The thing about the bond market is it is coming off possibly its best 40-year period in history. What people don’t understand about bonds is that they can go down very rapidly, much like stocks if interest rates go the other way. So if we are entering a period where interest rates are going to go up, that pushes bond prices down. So I think that investors should be very wary of thinking that they have great safety in bonds when, in fact, historically, you can see that there have been 20, 30-year periods where bonds lost money on a real basis after adjusting for inflation. So I would be very wary of being in the bond market right now.
Instead, I would suggest that investors who are hungry for yield look to those high dividend stocks that we discussed a moment ago. Their balance sheets are in much better shape than the sovereigns are and we’ve kind of switched places here. You know, you have these corporations with the cleanest balance sheets that they’ve had in years and you have sort of government in disarray. I think that’s one of the things that investors will want to take or keep in mind is that the fact that bonds really have had, you know, an almost unprecedented rise. You can’t go below zero in the interest rate market. So when they’re rushing into the bond market, basically they’re rushing to something that is at or near the peak of where it’s going to be and they’re receiving very little compensation in the term of yields. I mean with the ten-year treasury well under 2% and when you get inflation back into the mix, that’s not going to be a pretty picture for individual investors.
John Nyaradi: In your book you have a dozen or so more different kind of strategies that people can use to analyze the market and then you mentioned that many strategies that people use are mediocre. Do you have a favorite strategy or a combination of strategies?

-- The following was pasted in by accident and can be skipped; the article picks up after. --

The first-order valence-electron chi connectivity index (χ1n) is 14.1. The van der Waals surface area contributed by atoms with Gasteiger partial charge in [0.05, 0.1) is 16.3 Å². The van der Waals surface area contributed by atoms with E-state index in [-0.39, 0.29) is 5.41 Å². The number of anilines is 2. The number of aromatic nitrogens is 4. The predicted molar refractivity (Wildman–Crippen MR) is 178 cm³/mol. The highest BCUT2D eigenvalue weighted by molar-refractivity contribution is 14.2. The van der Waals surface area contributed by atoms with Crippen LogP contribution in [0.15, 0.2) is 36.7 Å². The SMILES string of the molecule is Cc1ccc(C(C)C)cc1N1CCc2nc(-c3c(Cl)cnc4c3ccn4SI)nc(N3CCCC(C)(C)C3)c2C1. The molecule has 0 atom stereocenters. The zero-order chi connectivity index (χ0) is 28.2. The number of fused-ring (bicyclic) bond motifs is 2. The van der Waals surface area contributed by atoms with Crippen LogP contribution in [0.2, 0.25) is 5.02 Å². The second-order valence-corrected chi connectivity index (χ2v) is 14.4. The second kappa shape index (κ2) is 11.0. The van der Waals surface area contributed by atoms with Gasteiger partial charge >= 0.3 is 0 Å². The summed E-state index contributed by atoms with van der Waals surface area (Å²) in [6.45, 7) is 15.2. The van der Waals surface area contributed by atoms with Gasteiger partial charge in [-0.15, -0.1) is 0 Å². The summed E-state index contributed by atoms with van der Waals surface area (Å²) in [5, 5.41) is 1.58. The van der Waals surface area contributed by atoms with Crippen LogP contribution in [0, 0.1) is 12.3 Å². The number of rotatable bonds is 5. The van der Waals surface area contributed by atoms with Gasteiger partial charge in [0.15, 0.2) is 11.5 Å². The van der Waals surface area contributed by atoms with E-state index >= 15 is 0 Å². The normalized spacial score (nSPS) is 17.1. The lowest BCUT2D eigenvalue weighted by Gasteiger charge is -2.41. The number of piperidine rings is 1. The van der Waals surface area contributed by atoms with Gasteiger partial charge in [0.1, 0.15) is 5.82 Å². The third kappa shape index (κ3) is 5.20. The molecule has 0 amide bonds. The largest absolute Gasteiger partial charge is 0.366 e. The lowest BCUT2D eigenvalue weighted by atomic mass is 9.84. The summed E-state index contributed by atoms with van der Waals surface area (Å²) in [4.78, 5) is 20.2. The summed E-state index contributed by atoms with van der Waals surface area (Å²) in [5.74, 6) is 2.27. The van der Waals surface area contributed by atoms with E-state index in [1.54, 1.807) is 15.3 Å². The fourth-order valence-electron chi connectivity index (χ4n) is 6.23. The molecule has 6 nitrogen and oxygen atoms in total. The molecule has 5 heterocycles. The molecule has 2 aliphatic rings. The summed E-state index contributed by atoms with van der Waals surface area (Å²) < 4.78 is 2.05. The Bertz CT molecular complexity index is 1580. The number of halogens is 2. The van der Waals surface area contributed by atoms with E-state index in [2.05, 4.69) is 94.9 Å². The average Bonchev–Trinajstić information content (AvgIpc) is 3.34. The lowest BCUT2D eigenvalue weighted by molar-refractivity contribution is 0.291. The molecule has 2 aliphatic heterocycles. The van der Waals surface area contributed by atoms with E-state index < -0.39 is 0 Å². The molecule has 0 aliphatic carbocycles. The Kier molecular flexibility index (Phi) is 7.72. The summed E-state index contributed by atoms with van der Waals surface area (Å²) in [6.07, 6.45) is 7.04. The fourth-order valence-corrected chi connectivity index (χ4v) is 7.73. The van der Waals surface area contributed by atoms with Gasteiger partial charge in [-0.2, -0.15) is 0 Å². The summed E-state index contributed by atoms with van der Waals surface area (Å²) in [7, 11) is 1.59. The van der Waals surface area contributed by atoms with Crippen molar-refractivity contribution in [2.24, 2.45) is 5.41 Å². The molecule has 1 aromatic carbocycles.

James O’Shaughenessy: Well, I have two for you. For conservative investors or people who are in retirement, the idea of finding market-leading companies with strong financial strength and good earnings quality that pay high dividends is an excellent strategy and fairly conservative. On the other end of the spectrum, one of the best things that we have found is marrying stocks that show great value characteristics like low PE ratios, low price to sales, etc, and then buying the stocks from that group that have great price momentum. That strategy actually proved to be one of the best performing of all the strategies. But the caveat that we like to issue there is it tends towards the smaller cap and mid cap space and it can be a lot more volatile. So it’s definitely a strategy for people who can stick with it when it’s not working and who have at least a five-year time horizon.
John Nyaradi: We’ve all heard various market clichés and one is the random walk. What’s your view on that? Is it random walk on Wall Street?
James O’Shaughenessy: It is absolutely not a random walk, it is a purposeful stride. You know in one of the chapters, we show what market volatility would have to look like if it was a random walk. What happens in the stock market is human beings price securities. Sometimes they get it very, very wrong and that’s a huge opportunity for those of us who have the patience and the diligence to go after those stocks that are mispriced.
John Nyaradi: This is the fourth edition of your book. The first one was in 1996 and now you can look back and the strategies that you outlined in 1996 walking forward in real time have actually outperformed and had good results. Can you just touch on that for a moment?